Tweens and teenagers are infamous for their not-so-pleasant qualities — the eye-rolling, the obstinance and the way sarcasm becomes their primary language. But they don’t get enough credit for the one thing they’re great at during this stage of life — sleeping.
If I could give one piece of reassurance to the bleary-eyed, sleep-deprived parents of babies and little kids, it’s this: One day your kids will sleep so well that you won’t even see them emerge from their bedroom caves until the crack of noon. All the sleep you’re missing right now will be returned to you if you can just hang on until they turn 13.
As a self-professed night owl who relishes the opportunity to sleep late on weekends, I remember how tough it was when our three kids were little and convinced that sleep was their enemy. They’d get up before the sun did, eager to play games, make messes and watch “Thomas the Tank Engine” for the 400th time.
Back then I’d force my eyes open and try to find the will to live at that ungodly hour. While cartoons entertained my pajama-footed early-birds, I’d slip in and out of a semi-conscious state, waiting for the caffeine to kick in. I was amazed by the boundless energy of my offspring. They were just so desperate not to miss a second of action.
But teenagers are completely fine with missing the action. They can sleep through nearly anything, and they sleep especially hard when it sounds like housework might be happening downstairs. Occasionally, the smell of frying bacon or freshly baked cinnamon rolls is enough to lure them out of a 12-hour sleepathon, but, other than that, they keep vampire hours on weekends and on any holiday break from school.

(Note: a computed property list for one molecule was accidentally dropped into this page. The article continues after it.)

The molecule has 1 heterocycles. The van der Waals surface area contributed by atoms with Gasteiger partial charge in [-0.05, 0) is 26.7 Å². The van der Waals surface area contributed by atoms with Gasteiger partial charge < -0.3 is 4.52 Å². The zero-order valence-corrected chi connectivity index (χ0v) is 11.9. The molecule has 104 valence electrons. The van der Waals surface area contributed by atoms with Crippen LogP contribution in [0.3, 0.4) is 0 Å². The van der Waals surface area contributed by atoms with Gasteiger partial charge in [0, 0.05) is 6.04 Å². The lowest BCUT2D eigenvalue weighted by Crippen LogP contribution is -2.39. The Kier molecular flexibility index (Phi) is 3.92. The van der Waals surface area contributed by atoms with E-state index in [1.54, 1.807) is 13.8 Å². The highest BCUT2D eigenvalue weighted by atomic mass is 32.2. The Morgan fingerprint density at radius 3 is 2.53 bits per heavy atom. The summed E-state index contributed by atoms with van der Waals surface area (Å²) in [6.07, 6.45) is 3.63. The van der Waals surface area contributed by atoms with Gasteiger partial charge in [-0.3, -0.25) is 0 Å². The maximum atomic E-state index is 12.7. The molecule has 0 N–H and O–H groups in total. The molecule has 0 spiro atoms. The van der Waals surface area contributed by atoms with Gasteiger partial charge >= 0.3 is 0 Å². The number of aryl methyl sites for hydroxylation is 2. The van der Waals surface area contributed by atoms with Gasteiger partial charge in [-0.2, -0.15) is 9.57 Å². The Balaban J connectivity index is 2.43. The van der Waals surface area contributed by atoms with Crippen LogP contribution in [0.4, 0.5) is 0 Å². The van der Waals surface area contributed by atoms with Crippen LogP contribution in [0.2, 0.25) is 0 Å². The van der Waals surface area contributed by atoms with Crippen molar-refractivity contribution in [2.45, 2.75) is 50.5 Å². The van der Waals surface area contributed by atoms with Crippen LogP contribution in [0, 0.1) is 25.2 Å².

Teens are also wonderfully self-sufficient. Once they finally come out of their sleep coma, they shuffle to the kitchen and forage for their own food. The other day I breezed through the kitchen and saw our 12-year-old preparing her own salad. I complimented her healthy food choice, and she said she was hoping it would cancel out the package of candy Fun Dip she’d already eaten as an appetizer. (Make a note here that self-sufficiency and wisdom don’t always go hand in hand.)
Some parents rouse their sleepy teens out of bed early on weekends, convinced that no one should sleep that late. But biologically speaking, teens are hard-wired for this type of sleep pattern. Experts say that during adolescence, a teenager’s body doesn’t start to make melatonin — a natural sleep hormone — until around 11 at night. Then those melatonin levels stay elevated during the morning hours, which explains why waking up a teen for school is only slightly less difficult than doing a dental exam on a cranky lion.
I’ve personally witnessed a teen sit on the side of his bed, with one leg in his school pants and one leg out, fall back onto the mattress and be asleep again faster than you can say, “You’re going to be late.” It makes sense why some high schools are moving their start times later in the morning, to give the teenage brain a chance to fully wake up before taking a test.
So, the weekend and school break policy at our house is to let sleeping teenagers lie. Their growing bodies need it, and I like how peaceful the house is during the morning hours, knowing my “babies” are safe and warm in their beds. Sometimes I peek in on them, just to remember earlier years when they were still small enough to sleep snuggled into the crook of my arm.
Soon enough, they’ll be graduated, grown and getting up for work. And maybe one day they’ll be waking up early to take care of their own babies. But for now, while I still can, I let them sleep. Sweet dreams, babies.
Gwen Rockwood is a syndicated freelance columnist. Her book is available on Amazon.